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HIV Detectable in Semen But Not Blood of ART-Treated US MSM

Author: Mark Mascolini


14 August 2012

HIV remained detectable in 25% of men who have sex with men (MSM) taking antiretroviral therapy (ART) that made HIV undetectable in blood. This finding from a US clinic underlines the possible risk of HIV transmission from MSM with an undetectable viral load in blood.

Combination ART suppresses genital HIV shedding and sharply lowered risk of HIV transmission HPTN 052, a randomized trial of immediate versus delayed ART. Despite wide use of ART by HIV-positive MSM in many countries, HIV rates often remain high in this population.

US researchers hypothesized that unsafe sex, sexually transmitted infections (STIs), and other factors may promote seminal HIV shedding and transmission in MSM despite ART. They planned this study to determine prevalence of seminal HIV shedding in MSM on stable ART and to identify shedding risk factors.

The study involved 101 MSM recruited from an MSM health clinic. Men gave semen and blood samples for paired HIV RNA assessment. Researchers also determined herpes simplex virus 2 serostatus, seminal HSV-2 DNA levels, and markers of genital inflammation. Medical records and questionnaires provided clinical and behavioral data.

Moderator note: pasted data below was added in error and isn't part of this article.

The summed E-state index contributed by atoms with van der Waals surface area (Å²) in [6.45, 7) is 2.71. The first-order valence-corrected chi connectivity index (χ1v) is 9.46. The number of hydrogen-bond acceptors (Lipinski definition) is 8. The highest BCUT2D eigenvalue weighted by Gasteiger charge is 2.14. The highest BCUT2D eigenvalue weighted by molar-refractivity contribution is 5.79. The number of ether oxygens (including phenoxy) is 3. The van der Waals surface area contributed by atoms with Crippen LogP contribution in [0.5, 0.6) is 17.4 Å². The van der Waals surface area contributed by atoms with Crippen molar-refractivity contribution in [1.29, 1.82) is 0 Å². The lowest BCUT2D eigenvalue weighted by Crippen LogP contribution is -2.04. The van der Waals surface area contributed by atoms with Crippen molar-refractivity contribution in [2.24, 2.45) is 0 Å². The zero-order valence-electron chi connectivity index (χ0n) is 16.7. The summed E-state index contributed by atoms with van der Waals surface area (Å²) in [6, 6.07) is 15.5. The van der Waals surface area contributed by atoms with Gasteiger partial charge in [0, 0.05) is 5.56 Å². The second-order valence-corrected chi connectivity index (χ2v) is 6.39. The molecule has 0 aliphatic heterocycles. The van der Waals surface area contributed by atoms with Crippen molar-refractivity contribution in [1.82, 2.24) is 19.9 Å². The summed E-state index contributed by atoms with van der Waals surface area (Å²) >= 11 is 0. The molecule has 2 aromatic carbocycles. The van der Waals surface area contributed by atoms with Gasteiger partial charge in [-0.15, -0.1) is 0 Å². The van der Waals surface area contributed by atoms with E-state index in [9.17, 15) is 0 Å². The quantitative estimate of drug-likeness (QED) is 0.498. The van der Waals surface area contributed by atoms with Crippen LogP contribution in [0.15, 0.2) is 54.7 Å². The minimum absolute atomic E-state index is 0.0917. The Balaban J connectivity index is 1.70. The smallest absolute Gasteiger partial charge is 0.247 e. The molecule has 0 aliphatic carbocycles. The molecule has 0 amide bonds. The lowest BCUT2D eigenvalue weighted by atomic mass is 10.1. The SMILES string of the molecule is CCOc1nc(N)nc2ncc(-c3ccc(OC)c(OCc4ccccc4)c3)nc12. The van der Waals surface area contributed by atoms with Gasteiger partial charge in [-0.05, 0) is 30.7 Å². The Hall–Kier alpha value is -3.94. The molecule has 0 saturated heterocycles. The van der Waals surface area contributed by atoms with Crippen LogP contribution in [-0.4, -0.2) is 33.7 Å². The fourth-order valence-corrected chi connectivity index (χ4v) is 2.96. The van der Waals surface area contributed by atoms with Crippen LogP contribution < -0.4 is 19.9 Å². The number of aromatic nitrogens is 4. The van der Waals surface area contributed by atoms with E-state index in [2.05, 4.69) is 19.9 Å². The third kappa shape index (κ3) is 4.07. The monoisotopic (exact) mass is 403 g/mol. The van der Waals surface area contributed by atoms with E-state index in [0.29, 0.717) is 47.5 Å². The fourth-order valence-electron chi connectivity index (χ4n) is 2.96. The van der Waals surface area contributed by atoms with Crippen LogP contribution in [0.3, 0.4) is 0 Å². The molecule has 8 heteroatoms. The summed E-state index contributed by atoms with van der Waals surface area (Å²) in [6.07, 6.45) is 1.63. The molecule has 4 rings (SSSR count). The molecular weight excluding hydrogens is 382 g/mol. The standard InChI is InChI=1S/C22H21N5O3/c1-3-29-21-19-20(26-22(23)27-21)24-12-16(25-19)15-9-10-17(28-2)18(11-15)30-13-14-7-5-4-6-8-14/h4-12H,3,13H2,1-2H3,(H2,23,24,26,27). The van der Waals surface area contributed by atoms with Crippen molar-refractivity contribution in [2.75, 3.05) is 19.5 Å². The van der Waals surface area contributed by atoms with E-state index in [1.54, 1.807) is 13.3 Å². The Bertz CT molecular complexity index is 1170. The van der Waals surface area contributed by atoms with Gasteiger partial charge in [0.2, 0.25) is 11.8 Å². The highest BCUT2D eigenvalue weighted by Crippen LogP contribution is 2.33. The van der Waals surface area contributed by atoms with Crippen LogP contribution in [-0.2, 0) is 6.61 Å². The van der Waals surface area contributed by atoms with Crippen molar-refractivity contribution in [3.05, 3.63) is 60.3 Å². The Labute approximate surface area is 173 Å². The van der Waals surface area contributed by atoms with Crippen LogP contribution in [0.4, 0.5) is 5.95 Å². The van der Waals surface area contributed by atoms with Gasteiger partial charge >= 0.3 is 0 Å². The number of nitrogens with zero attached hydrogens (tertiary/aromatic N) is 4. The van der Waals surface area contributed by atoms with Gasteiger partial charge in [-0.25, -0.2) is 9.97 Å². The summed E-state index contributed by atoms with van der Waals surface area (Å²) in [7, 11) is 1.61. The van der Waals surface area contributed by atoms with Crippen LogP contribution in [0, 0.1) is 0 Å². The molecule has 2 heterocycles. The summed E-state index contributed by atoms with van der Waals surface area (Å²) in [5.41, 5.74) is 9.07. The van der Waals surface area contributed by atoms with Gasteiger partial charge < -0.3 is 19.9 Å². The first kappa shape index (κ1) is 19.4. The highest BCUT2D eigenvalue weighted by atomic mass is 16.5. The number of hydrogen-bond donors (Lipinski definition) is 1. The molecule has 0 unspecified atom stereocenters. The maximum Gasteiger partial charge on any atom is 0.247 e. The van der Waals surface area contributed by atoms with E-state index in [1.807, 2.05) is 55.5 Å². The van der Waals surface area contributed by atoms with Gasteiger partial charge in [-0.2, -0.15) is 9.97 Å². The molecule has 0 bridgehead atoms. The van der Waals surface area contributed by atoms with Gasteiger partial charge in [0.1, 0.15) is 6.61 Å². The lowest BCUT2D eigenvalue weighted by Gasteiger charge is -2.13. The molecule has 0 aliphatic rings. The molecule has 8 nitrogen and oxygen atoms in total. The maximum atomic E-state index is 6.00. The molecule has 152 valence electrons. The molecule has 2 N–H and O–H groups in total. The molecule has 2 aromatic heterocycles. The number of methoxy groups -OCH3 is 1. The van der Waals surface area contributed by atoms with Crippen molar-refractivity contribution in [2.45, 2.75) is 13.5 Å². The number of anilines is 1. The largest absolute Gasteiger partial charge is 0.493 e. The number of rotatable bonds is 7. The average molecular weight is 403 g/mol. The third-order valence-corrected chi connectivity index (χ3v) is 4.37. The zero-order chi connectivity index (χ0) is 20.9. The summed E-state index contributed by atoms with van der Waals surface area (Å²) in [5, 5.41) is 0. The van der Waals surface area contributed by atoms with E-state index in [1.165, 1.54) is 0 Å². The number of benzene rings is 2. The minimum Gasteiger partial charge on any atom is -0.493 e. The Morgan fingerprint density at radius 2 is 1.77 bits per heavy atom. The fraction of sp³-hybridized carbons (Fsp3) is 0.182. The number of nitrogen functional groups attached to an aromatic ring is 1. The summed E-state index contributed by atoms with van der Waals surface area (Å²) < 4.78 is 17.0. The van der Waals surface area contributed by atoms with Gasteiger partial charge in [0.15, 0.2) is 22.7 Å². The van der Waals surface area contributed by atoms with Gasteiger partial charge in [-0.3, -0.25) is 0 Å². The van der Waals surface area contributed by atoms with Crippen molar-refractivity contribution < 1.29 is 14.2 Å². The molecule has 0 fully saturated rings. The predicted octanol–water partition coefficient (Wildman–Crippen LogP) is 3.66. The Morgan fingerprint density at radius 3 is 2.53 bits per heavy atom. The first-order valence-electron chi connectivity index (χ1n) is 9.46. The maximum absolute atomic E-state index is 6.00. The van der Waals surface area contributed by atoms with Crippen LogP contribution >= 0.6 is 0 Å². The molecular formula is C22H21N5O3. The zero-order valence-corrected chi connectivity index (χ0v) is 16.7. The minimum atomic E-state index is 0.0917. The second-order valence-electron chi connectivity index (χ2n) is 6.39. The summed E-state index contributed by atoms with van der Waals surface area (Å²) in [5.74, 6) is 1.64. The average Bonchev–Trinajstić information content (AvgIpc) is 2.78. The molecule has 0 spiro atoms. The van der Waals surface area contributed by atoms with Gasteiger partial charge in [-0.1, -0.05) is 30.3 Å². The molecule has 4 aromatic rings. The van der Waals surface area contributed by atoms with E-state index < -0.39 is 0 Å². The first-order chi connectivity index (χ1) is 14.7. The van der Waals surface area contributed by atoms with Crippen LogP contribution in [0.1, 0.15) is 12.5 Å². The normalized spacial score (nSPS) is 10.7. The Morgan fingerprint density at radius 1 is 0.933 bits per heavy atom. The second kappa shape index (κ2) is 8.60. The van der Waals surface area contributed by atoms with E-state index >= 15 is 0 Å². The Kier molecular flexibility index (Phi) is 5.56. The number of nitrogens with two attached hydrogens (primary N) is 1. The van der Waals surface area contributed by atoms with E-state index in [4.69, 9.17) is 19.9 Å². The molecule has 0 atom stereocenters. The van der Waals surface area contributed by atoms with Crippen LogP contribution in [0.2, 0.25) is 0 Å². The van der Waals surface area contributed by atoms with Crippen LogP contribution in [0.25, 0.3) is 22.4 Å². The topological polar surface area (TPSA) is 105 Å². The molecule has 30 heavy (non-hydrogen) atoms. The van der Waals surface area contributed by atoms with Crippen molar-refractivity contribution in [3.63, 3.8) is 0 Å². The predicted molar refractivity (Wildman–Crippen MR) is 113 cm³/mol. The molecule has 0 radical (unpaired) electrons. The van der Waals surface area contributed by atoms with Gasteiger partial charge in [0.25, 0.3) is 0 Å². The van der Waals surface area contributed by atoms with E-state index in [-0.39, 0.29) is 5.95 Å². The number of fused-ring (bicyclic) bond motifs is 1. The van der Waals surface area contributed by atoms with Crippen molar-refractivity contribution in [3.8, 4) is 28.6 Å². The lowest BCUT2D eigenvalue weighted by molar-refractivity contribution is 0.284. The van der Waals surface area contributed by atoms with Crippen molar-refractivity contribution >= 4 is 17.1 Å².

Of the 101 men studied, 18 (18%) had detectable HIV RNA in blood and 30 (30%) had detectable HIV RNA in semen. Among 83 men with undetectable HIV RNA in blood, 21 (25%) had detectable HIV RNA in semen, with copy numbers ranging from 80 to 2560.

Multivariate analysis identified three factors that independently predicted detection of HIV RNA in semen: an STI or urethritis (P  =  0.003), tumor necrosis factor alpha (P  =  0.0003), and unprotected insertive anal sex with an HIV-positive partner (P  =  0.007).

Earlier, a 304-man 2002-2011 study in France found that 20 men (6.6%) with an undetectable viral load in blood had detectable viral load in semen (Lambert-Niclot S et al. AIDS. 2012; 26: 971-975).

The US researchers concluded that “STIs and genital inflammation can partially override the suppressive effect of HAART on seminal HIV shedding in sexually active HIV-infected MSM.”

They warn that “low seminal HIV titers could potentially pose a transmission risk in MSM, who are highly susceptible to HIV infection.”

Source: Joseph A. Politch, Kenneth H. Mayer, Seth L. Welles, William X. O’Brien, Chong Xu, Frederick P. Bowman, Deborah J. Anderson. Highly active antiretroviral therapy does not completely suppress HIV in semen of sexually active HIV-infected men who have sex with men. AIDS. 2012; 26: 1535-1543.

For the study abstract

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